Tuesday, July 8, 2003

Sun-care items slather up sales

Cancer fears boost sales of lotions

By Jennifer Wirth
Florida Today

Golden-tan bodies were once looked upon as a symbol of youth, vitality and health - not to mention an indication of a life of wealth and leisure.

Then came news of the link between sunburn and skin cancer, and we learned what we thought was healthy - the sun's rays - can kill.

This year alone, 9,800 people will die of skin cancer, according to the American Cancer Society. Every year more than 1 million new cases of skin cancer will be diagnosed in the United States.

As a result, anxious consumers wanting to enjoy the outdoors safely have made one of the best defenses against skin cancer - sunscreen - into a moneymaking industry.

Just ask John Wernig, director of operations for Ocean Potion Sun and Skin Care Research Inc. His Cocoa, Fla.-based company, Ocean Potion, started more than 14 years ago with 12 products sold locally.

With 38 tanning, sun-protection and after-sun products, the internationally distributed Ocean Potion name is known the world over.

"Business is great," Wernig said. "The first 10 years, our sales doubled every year."

Since then, sales have increased by at least 30 percent each year. "As the ozone layer deteriorated, the sun-care business became more prevalent in people's lives," Wernig said.

According to Information Resources Inc., the 2003 sun-care industry is a $500 million business, up from $416.3 million in 2002.

In the past five years, sun-care industry growth has averaged 5 percent to 7 percent each year, compared with most other health-and-beauty categories, which typically grow at an annual rate of 2 percent to 3 percent.

"The overall industry just continues to grow," said James Gambino, executive vice president and general manager of Terry Laboratories, which sells processed aloe to companies that make skin products. "The sun doesn't do good things to your skin."

But many people still yearned for the tanned look. So now, another moneymaker has emerged: sunless tanning.

Sunless tanning is achieved through the use of a cream or lotion designed to tint the skin without exposing it to the sun's harmful rays.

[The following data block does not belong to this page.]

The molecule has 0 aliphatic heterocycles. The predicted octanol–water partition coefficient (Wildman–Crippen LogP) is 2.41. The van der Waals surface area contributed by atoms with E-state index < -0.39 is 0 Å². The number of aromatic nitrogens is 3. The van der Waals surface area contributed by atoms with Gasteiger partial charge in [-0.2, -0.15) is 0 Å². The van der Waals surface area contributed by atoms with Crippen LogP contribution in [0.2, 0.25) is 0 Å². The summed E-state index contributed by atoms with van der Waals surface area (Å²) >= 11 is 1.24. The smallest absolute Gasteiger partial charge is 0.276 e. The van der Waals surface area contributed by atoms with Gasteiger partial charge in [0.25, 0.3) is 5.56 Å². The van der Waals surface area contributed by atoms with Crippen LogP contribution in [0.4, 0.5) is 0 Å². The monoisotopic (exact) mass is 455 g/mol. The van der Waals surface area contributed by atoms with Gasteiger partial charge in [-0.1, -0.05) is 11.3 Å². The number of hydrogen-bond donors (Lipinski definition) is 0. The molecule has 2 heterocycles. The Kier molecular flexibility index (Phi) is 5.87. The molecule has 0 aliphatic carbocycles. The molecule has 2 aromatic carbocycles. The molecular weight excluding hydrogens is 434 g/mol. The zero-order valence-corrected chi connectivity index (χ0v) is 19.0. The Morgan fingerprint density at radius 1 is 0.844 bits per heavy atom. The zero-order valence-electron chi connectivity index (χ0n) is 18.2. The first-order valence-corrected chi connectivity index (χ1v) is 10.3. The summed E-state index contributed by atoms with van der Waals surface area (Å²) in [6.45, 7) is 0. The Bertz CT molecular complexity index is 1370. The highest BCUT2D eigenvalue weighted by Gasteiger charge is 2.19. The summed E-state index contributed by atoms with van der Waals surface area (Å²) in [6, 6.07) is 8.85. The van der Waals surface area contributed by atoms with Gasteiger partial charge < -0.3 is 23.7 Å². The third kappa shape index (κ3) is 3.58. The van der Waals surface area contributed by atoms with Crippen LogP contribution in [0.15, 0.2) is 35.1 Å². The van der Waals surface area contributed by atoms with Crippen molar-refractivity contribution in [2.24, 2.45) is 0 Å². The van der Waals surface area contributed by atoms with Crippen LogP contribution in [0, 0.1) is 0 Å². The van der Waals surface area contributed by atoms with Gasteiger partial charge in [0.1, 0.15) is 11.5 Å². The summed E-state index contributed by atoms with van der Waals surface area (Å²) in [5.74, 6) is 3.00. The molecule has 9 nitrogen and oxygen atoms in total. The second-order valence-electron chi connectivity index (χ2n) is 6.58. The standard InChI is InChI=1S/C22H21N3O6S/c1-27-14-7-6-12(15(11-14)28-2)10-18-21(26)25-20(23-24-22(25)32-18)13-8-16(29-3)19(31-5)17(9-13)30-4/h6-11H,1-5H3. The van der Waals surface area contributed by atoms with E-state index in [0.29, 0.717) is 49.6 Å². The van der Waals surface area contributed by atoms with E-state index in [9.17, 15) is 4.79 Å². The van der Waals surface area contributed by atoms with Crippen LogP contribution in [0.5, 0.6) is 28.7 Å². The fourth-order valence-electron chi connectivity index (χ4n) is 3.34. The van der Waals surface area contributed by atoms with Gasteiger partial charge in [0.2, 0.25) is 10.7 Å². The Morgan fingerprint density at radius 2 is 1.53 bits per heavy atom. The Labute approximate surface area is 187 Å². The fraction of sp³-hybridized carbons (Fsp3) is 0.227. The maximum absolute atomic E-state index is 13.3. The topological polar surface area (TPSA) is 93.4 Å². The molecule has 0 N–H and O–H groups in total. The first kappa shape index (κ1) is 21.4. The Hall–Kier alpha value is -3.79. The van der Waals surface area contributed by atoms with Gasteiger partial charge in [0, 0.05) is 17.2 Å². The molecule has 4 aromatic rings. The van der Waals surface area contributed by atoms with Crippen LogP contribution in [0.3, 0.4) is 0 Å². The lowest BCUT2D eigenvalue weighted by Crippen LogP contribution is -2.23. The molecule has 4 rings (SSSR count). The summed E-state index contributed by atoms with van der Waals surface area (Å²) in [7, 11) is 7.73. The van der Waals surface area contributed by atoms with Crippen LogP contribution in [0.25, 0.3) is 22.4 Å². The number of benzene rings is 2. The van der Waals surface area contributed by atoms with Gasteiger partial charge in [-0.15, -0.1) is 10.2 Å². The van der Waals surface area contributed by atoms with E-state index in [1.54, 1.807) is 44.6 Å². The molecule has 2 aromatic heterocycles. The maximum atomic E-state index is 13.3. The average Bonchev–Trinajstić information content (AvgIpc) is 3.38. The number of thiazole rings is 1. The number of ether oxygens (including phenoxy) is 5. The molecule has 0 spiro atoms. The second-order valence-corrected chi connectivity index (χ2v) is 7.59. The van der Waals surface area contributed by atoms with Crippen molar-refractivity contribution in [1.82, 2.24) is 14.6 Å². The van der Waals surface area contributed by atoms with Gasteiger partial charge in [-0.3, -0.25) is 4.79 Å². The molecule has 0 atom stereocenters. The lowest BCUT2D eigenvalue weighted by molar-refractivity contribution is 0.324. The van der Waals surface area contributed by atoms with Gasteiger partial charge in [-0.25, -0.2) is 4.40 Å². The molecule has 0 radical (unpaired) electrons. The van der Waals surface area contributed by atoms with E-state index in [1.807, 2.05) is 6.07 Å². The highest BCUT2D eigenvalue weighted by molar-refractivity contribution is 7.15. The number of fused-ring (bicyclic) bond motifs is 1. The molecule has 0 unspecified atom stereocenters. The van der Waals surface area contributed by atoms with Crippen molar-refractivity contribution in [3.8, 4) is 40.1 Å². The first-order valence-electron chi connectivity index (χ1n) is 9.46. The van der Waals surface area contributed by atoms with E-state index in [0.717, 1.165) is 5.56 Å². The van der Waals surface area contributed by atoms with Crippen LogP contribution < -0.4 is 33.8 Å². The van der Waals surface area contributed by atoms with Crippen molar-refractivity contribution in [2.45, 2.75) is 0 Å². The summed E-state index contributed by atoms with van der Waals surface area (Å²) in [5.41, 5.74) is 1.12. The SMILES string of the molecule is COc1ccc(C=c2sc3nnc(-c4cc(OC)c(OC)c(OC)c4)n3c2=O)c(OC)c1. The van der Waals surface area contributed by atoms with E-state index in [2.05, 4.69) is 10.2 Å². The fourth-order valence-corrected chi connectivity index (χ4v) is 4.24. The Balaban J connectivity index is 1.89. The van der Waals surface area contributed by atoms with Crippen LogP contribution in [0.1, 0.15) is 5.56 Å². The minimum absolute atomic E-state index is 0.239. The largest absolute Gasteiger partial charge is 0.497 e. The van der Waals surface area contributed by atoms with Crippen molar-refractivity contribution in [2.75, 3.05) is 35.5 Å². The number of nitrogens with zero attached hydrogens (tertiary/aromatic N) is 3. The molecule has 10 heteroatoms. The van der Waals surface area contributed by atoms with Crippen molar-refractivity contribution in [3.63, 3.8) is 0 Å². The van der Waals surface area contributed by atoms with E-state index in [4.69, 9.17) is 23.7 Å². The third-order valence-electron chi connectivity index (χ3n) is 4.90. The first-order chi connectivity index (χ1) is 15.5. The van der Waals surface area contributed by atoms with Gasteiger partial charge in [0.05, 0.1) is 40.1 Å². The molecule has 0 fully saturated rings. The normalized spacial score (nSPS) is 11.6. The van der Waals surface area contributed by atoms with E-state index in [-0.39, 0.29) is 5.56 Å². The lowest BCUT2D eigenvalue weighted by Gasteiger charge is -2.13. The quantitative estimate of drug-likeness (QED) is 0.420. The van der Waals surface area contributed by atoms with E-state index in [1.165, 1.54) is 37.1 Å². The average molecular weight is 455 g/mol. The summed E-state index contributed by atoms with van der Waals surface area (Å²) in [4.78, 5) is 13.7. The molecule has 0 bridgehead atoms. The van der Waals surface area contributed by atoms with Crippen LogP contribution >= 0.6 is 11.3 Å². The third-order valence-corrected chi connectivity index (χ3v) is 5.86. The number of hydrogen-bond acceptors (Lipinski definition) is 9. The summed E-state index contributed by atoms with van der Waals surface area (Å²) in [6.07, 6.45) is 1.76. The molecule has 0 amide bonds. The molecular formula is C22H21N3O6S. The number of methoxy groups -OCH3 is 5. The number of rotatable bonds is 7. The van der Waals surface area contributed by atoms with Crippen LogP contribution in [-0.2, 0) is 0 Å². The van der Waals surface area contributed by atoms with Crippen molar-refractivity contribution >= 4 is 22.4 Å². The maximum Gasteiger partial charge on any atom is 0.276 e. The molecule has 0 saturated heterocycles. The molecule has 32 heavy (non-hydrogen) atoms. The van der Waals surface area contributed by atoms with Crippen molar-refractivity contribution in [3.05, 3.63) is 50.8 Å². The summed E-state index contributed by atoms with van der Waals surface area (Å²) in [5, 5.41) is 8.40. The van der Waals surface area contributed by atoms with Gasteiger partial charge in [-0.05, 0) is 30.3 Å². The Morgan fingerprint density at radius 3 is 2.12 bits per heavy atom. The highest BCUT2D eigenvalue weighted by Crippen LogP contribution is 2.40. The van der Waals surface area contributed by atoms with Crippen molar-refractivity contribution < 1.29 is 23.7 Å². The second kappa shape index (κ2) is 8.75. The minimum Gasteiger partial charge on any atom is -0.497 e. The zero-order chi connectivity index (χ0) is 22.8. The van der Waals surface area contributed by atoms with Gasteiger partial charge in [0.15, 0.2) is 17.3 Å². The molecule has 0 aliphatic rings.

Five years ago, Ocean Potion offered just one sunless-tanning product. But, recognizing the new trend, the company this year relaunched its sunless-tanning line with three new products.

"We knew we had to get more aggressive," said Michael Schmidt, president of Ocean Potion.

Many sun-care and skin-care companies, such as Neutrogena and Hawaiian Tropic, heavily market their sunless-tanning products. Each tries to find new and more-convenient ways to package it, from gel to foam to sprays.

One company, EluSun, even offers a soft-gel pill meant to be taken orally. Containing carotene, the pill supposedly works by increasing the pigmentation of the skin's upper layers.

Products that contain a very high SPF, sun-protection factor, also are booming, according to Schmidt.

Recognizing one-third of its sales were spent on products with sun protection above 45 SPF, Hawaiian Tropic recently introduced Ozone SPF 70, which offers what the company claims is the highest SPF protection on the American market.

The growth in this area, Schmidt said, is driven mostly by dermatologists.

"People should put their sunscreen right next to their toothbrush, so they remember to apply it every day," said Dr. Terrence Cronin Jr., a dermatologist in Melbourne, Fla.

And, to be effective, he said, the sunscreen should be waterproof, have a SPF of at least 15 and be reapplied regularly.

"It almost seems to be more effective to appeal to people's vanity and how the sun will age their skin, rather than to talk about skin cancer. People just don't think it will happen to them," Cronin said. "But, the truth is, if you don't have skin cancer, someone you love probably does."

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